No Modernism Without Lesbians
A Sunday Times Book of the Year
Winner of the Polari Prize’A book about love, identity, acceptance and the freedom to write, paint, compose and wear corduroy breeches with gaiters. To swear, kiss, publish and be damned. It is vastly entertaining and often moving… There isn’t a page without an entertaining vignette’ The Times.
The extraordinary story of how a singular group of women in a pivotal time and place – Paris, Between the Wars – fostered the birth of the Modernist movement.
Sylvia Beach, Bryher, Natalie Barney, and Gertrude Stein. A trailblazing publisher; a patron of artists; a society hostess; a groundbreaking writer.
They were all women who loved women. They rejected the patriarchy and made lives of their own – forming a community around them in Paris.
Each of these four central women interacted with a myriad of others, some of the most influential, most entertaining, most shocking and most brilliant figures of the age. Diana Souhami weaves their stories into those of the four central women to create a vivid moving tapestry of life among the Modernists in pre-War Paris.
‘One of the best books I’ve read this year.’ James Bridle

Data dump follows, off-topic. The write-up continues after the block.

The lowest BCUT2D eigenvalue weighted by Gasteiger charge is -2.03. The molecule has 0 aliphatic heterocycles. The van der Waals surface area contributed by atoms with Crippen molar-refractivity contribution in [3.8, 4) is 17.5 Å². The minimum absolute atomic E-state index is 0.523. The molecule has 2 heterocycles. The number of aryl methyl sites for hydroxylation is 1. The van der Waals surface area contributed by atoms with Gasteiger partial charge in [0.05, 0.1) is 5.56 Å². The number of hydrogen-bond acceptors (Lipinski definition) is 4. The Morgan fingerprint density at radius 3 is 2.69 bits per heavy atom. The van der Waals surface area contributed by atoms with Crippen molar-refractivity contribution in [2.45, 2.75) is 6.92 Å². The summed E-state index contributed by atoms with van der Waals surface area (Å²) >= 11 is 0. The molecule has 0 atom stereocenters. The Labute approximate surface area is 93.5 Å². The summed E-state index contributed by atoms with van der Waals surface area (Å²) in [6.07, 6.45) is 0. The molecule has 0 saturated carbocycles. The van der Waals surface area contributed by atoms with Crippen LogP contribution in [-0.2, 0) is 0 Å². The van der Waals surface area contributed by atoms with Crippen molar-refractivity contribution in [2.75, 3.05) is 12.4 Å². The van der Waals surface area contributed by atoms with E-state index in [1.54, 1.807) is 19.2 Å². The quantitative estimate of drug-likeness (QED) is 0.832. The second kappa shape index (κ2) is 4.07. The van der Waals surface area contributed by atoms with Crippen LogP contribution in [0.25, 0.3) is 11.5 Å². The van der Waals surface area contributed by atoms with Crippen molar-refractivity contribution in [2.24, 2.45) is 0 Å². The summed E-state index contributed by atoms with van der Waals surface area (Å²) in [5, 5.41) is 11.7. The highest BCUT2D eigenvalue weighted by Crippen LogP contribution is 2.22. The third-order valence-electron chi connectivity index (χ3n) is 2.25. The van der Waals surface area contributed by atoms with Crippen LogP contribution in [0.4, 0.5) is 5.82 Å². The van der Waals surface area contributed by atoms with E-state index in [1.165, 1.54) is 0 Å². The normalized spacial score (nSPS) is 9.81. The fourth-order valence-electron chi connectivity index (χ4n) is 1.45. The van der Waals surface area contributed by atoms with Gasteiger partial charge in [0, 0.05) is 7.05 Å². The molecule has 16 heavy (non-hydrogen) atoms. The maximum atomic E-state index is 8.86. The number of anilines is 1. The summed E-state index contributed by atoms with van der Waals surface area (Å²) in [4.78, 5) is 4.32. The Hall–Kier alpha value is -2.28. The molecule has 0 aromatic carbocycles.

'Diana Souhami argues that modernism would not exist without these extraordinary women, and their courage, passion and verve certainly make this lively group biography an inspirational read' * Sunday Times * 'Souhami challenges the Modernist canon that has dominated cultural education at their expense, foregrounding instead great men and their muses ... No Modernism Without Lesbians is important for 2020 because it rips apart the prevailing patriarchal model. What Souhami calls for is abandoning the Modernist canon and rebuilding it one lesbian at a time to create a new, inclusive, 21st-century model' * Gay & Lesbian Review * 'Souhami is one of our most rewarding and inventive biographers, and this book is a splendidly hectic and vivid read ... If No Modernism Without Lesbians goes some way towards making us understand how they thought of themselves, and what they did, it will have done some good' * Spectator * 'Souhami has written several fine biographies ... Now, in a comprehensive cultural history, she awards lesbians the credit for modernising art, manners and morals in the early twentieth century' * Observer * 'A book about love, identity, acceptance and the freedom to write, paint, compose and wear corduroy breeches with gaiters. To swear, kiss, publish and be damned' * The Times *
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